Program and speakers

Keynote speakers

Laura Tingle, chief political correspondent, 7.30 program, ABC TV

Laura Tingle headshot
Laura Tingle

How media convergence has helped create virtual politics
- and how the Press Gallery has responded

K.S. Inglis Address, Friday November 29, 2019


Journalist, essayist and author Laura Tingle has reported on Australian politics and policy for more than 35 years. In 2018, she joined the Australian Broadcasting Corporation as chief political correspondent for its flagship current affairs program, 7.30. She was previously political editor at the Australian Financial Review, and before that held senior reporting roles with other major Australian mastheads.

A multi-award-winning journalist, Laura is the author of Chasing the Future, a book about the early 1990s recession, and of three Quarterly Essays: Great Expectations (2012), Political Amnesia (2015) and Follow the Leader (2018). An assembly of her essays, In Search of Good Government, was published in 2017.

She regularly appears on Insiders on ABC TV and Late Night Live on ABC Radio.

Professor Alexis Weedon, University of Bedfordshire

Convergence of publishing and media: Insights from the present into the past

Professor Alexis Weedon
Professor Alexis Weedon

International keynote address, Thursday November 28, 2019

The revolution in communication technologies of the past 30 years has caused us to look into the history of the media for historical antecedents, to earlier periods when there was an upheaval in the forms of communication and storytelling. For me this is the interwar epoch when the technologies of film, radio, and television changed rapidly and challenged the ascendency of print. Reconstructing the struggles of some of the early pioneers of authorship across media who had to learn the requirements of different media, to work collaboratively foregoing literary acclaim, and who strove to retain property rights and manage income streams, I will draw insights relevant to contemporary media publishing and illuminate the cross-currents which contemporary professionals have to navigate. In the talk I will explore the continuities and change in media convergence by comparing the 1920s and 1930s with the New Media (1995-2012) and authorship in the twenty-first century.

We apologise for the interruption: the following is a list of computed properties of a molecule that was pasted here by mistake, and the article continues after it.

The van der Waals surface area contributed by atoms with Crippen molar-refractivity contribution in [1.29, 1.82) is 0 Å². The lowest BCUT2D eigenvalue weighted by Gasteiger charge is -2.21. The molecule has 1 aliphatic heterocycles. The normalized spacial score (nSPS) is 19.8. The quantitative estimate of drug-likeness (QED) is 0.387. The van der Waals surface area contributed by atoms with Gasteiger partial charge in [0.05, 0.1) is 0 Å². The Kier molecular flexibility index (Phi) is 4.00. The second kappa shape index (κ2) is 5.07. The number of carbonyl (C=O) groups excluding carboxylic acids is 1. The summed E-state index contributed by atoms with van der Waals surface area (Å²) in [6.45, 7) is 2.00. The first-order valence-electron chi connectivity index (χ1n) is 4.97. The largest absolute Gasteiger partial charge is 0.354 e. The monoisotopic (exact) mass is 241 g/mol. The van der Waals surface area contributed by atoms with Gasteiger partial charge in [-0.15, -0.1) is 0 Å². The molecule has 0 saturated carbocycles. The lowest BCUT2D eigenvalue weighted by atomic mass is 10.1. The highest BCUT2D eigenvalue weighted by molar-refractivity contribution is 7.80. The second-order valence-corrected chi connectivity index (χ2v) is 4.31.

Alexis Weedon is Professor of Publishing and UNESCO chair of New Media Forms of the Book. She co-founded and co-edited Convergence: the International Journal of Research into New Media Technologies from 1995 to 2017, and is author of Victorian Publishing: The Economics of Book Production for the Mass Market (2008), Elinor Glyn: Novelist, Glamour Icon and Businesswoman with V. Barnett (2014) and editor of the five-volume History of the Book in the West series (Ashgate). Her research articles range from quantitative analysis of the historical costs of book manufacture to the history of media conglomerate publishing in Britain, and the psychological and cultural function of storytelling in society. More recently she has focused on unearthing the stories of lesser-known authors who were pioneers of cross media storytelling and is currently writing The Origins of Transmedia Storytelling. She is Director of the Research Institute for Media, Art and Performance at the University of Bedfordshire, UK.